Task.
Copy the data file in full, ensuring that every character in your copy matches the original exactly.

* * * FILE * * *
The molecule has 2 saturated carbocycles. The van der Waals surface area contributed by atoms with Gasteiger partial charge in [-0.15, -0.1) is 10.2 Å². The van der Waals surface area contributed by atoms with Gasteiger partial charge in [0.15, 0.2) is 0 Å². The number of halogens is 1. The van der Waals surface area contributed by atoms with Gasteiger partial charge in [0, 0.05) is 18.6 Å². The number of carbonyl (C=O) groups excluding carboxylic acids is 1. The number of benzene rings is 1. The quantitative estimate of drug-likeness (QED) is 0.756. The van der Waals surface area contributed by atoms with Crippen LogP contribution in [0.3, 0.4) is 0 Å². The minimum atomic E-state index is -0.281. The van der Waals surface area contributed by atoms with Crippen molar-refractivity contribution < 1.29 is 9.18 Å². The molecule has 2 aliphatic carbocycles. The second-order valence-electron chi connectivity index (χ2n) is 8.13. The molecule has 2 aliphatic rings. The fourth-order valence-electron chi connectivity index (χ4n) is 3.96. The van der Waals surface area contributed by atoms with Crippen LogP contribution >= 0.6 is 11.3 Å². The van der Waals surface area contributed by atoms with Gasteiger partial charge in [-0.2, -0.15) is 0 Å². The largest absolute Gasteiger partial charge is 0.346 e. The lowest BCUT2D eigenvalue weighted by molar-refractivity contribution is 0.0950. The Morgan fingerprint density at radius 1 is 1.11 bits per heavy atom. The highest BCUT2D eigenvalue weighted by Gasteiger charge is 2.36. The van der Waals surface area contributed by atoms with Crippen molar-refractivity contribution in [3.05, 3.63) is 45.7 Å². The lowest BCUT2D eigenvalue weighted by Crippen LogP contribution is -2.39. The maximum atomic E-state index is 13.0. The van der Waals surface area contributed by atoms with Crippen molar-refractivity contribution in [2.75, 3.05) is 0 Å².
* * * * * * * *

The molecule has 2 saturated carbocycles. The van der Waals surface area contributed by atoms with Gasteiger partial charge in [-0.15, -0.1) is 10.2 Å². The van der Waals surface area contributed by atoms with Gasteiger partial charge in [0.15, 0.2) is 0 Å². The number of halogens is 1. The van der Waals surface area contributed by atoms with Gasteiger partial charge in [0, 0.05) is 18.6 Å². The number of carbonyl (C=O) groups excluding carboxylic acids is 1. The number of benzene rings is 1. The quantitative estimate of drug-likeness (QED) is 0.756. The van der Waals surface area contributed by atoms with Crippen LogP contribution in [0.3, 0.4) is 0 Å². The minimum atomic E-state index is -0.281. The van der Waals surface area contributed by atoms with Crippen molar-refractivity contribution < 1.29 is 9.18 Å². The molecule has 2 aliphatic carbocycles. The second-order valence-electron chi connectivity index (χ2n) is 8.13. The molecule has 2 aliphatic rings. The fourth-order valence-electron chi connectivity index (χ4n) is 3.96. The van der Waals surface area contributed by atoms with Crippen LogP contribution >= 0.6 is 11.3 Å². The van der Waals surface area contributed by atoms with Gasteiger partial charge in [-0.2, -0.15) is 0 Å². The largest absolute Gasteiger partial charge is 0.346 e. The lowest BCUT2D eigenvalue weighted by molar-refractivity contribution is 0.0950. The Morgan fingerprint density at radius 1 is 1.11 bits per heavy atom. The highest BCUT2D eigenvalue weighted by Gasteiger charge is 2.36. The van der Waals surface area contributed by atoms with Crippen molar-refractivity contribution in [3.05, 3.63) is 45.7 Å². The lowest BCUT2D eigenvalue weighted by Crippen LogP contribution is -2.39. The maximum atomic E-state index is 13.0. The van der Waals surface area contributed by atoms with Crippen molar-refractivity contribution in [2.75, 3.05) is 0 Å².